The group recently chosen to develop the former Laramie State Bank building last week updated members of the Austin African American Business Networking Association on the nearly $40 million project.
More than 200 jobs will be created by the project, which will include 76 units of mixed-income housing, a bank branch, a café and an interactive blues history museum at the corner of Laramie and Chicago.
Athena Williams, executive director of the Oak Park Regional Housing Center, one of the partners chosen by the city of Chicago earlier this year to develop the site, said Austin United Alliance will keep the community up to date as the project progresses.
This pledges comes after some West Side residents and leaders complained about a lack of outreach from many of the developers earlier in the process, before the city picked Austin United Alliance out of seven proposals to develop the long dormant site.
Williams said one goal will be to work with the eventual tenants of the multi-story housing to help those who want to become home owners to be able to do that. This work will be managed through the Oak Park Regional Housing Center’s Austin office, which has been open since 2017.
Those interested in living in the new complex, which will have 1-, 2- and 3-bedroom units, will need to apply and show they qualify based on income. Seventy-percent of the housing units will be income restricted.
Earl Chase, executive director and vice president of real estate at Heartland Housing/Heartland Alliance, another partner in the project, said a family of four making $55,000 will qualify.
“This is going to be a high-quality project … and it’s going to look world class. .. It will be open to those who have restricted incomes,” Chase said Friday at AAABNA’s monthly meeting held over Zoom. Heartland Housing has operated in Austin for 22 years and currently has 38 residents.
Tameeka Christian, an Austin native who’s lived in the community for over 40 years, will run the coffee lounge; she said her grandfather used to be a customer of the bank.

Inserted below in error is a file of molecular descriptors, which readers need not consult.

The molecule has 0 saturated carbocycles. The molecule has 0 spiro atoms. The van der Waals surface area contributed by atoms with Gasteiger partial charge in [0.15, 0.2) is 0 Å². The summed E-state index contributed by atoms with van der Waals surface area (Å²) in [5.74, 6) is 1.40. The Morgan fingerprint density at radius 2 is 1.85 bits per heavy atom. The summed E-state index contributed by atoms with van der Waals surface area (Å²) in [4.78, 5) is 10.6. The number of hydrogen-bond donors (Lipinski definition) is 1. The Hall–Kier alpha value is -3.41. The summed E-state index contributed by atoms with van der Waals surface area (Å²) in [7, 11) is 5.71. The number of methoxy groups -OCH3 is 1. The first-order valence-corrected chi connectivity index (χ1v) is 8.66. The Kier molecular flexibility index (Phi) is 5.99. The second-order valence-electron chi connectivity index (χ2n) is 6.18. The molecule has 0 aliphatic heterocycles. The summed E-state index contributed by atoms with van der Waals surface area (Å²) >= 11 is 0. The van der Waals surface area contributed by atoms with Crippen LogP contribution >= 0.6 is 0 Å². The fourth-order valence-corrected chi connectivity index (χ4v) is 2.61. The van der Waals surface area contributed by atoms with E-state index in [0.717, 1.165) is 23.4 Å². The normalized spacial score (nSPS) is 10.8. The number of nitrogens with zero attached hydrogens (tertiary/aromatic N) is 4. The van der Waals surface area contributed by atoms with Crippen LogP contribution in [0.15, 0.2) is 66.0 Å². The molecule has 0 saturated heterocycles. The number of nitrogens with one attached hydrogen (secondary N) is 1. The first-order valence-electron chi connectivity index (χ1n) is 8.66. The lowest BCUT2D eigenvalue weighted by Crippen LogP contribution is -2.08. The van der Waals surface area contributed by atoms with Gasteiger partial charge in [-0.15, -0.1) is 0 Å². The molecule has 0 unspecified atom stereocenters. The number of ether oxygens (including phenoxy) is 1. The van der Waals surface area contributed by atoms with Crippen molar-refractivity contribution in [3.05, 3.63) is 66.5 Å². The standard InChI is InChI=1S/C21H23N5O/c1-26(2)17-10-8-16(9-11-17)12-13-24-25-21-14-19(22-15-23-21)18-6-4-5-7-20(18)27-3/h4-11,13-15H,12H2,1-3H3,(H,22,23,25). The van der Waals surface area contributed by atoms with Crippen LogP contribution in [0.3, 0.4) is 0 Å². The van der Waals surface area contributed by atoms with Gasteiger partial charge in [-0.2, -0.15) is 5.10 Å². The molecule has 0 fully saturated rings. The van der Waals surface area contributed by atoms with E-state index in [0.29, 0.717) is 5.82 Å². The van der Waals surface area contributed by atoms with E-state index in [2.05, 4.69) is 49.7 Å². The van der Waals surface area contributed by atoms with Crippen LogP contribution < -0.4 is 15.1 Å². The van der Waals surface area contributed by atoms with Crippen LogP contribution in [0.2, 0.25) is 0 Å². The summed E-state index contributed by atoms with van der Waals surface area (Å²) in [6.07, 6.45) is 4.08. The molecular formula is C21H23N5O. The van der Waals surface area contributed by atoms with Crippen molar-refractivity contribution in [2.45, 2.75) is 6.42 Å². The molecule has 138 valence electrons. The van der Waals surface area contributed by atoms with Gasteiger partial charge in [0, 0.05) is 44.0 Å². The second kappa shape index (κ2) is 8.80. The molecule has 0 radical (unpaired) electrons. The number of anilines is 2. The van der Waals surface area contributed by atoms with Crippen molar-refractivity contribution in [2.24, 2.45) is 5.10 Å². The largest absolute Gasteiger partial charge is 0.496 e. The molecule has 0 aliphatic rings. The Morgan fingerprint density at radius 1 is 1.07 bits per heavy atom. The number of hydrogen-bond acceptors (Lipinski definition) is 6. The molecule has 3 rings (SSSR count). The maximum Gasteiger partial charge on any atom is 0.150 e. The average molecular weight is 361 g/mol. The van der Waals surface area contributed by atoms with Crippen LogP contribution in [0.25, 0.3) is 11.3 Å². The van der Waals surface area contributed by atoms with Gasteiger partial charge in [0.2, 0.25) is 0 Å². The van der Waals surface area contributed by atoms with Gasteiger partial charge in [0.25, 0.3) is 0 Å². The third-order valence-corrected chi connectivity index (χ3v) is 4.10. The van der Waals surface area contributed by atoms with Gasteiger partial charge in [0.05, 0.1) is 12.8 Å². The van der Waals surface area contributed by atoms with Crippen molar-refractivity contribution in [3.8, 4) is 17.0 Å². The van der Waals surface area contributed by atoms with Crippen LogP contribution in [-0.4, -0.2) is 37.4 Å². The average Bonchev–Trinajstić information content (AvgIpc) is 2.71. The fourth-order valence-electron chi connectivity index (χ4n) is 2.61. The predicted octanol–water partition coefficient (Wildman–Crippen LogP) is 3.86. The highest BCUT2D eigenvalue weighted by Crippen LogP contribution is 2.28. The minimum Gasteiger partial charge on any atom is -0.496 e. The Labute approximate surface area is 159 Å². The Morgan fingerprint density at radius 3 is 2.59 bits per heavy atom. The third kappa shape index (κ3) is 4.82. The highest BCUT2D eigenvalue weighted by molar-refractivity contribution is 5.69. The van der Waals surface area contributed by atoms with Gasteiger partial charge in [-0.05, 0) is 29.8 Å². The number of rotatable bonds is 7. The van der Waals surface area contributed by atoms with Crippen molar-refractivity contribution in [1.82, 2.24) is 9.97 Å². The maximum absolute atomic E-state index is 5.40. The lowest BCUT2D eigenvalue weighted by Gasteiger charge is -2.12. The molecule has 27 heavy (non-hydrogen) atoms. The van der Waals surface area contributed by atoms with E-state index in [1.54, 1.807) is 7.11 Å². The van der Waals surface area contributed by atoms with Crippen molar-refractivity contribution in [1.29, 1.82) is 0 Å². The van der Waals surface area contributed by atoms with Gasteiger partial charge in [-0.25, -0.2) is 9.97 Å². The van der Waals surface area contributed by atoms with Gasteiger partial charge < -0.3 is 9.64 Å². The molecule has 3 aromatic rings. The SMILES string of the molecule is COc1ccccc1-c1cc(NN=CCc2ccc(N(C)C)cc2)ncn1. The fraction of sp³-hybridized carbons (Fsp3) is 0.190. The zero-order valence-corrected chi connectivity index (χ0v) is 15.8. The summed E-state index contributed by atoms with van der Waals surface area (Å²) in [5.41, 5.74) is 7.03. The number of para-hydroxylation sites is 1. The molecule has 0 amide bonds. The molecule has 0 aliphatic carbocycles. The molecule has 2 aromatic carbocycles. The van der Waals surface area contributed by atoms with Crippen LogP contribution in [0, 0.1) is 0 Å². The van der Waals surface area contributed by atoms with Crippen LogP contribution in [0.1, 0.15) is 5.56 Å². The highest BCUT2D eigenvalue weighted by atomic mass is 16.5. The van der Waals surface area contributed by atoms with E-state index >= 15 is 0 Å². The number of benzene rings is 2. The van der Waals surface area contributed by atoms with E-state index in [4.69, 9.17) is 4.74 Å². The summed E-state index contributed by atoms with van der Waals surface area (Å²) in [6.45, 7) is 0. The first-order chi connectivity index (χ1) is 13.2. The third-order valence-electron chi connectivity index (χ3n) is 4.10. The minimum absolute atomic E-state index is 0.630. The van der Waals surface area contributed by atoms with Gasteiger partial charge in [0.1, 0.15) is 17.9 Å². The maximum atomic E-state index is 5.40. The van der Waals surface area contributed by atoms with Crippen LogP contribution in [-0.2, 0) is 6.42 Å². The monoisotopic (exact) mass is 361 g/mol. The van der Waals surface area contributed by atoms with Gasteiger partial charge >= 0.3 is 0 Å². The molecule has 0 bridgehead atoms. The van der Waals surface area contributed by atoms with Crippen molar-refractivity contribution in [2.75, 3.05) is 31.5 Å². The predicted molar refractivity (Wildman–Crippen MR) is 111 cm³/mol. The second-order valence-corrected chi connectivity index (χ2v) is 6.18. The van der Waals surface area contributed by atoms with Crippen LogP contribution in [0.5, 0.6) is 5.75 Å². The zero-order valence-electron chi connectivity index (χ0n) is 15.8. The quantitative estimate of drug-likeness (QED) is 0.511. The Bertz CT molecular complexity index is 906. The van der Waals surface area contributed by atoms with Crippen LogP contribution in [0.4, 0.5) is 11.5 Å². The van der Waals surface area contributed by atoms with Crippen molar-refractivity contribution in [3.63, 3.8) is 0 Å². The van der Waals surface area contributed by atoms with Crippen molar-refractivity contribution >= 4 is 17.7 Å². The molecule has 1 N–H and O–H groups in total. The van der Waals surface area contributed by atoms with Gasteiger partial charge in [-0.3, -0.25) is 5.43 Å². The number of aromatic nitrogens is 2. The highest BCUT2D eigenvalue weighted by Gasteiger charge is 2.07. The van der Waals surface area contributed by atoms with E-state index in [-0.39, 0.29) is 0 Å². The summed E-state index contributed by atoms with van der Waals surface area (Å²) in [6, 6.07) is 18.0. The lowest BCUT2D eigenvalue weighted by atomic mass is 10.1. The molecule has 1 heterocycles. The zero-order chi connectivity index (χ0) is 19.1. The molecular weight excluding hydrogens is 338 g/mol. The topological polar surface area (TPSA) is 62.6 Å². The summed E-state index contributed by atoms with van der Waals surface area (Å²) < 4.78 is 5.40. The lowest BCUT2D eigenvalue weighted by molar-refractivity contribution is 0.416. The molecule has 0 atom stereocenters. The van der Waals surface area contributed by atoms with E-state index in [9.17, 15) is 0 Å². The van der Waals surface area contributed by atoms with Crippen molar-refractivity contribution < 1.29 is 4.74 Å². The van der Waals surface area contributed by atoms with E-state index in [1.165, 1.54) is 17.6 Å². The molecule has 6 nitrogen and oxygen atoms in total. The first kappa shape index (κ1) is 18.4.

“I love the feel of a coffee shop. It brings community.”
Former Ald. Ike Carothers, who works for The Safer Foundation, asked if there will be a community benefits agreement and whether people with an arrest or conviction record will be hired to work on the project.
In response, Williams described the project as “private meets public,” noting the city doesn’t own the former bank building so her group had to come in with a plan for how their proposal would benefit residents.
She said the project will include many community benefits, including affordable housing, energy savings (solar panel), a new bank branch and a business incubator. Williams also noted the courtyard planned for the property will host public concerts, talks and plays, and there will be a community-led board of directors.
Williams confirmed that people with records will be able to apply for jobs.
Project representatives said the first “outreach event” for jobs related to the project will happen in the community before any other contractors learn of employment opportunities.
Lee Fantroy, project executive for BOWA Construction, which is also involved in the project, said their focus “is going to be working with everyone” and identifying local businesses that could bid with a larger company on the project.
“We will work for you” so that you can understand every aspect of this project, Fantroy said.
Carothers, writing in the Zoom chat, said, “It appears that a lot of decisions have been made prior to the Board being established, the community should be involved on the front end.”
Williams conceded “there were some decisions that were made because they had to be made” because of the way city officials handled the request for proposal (RFP).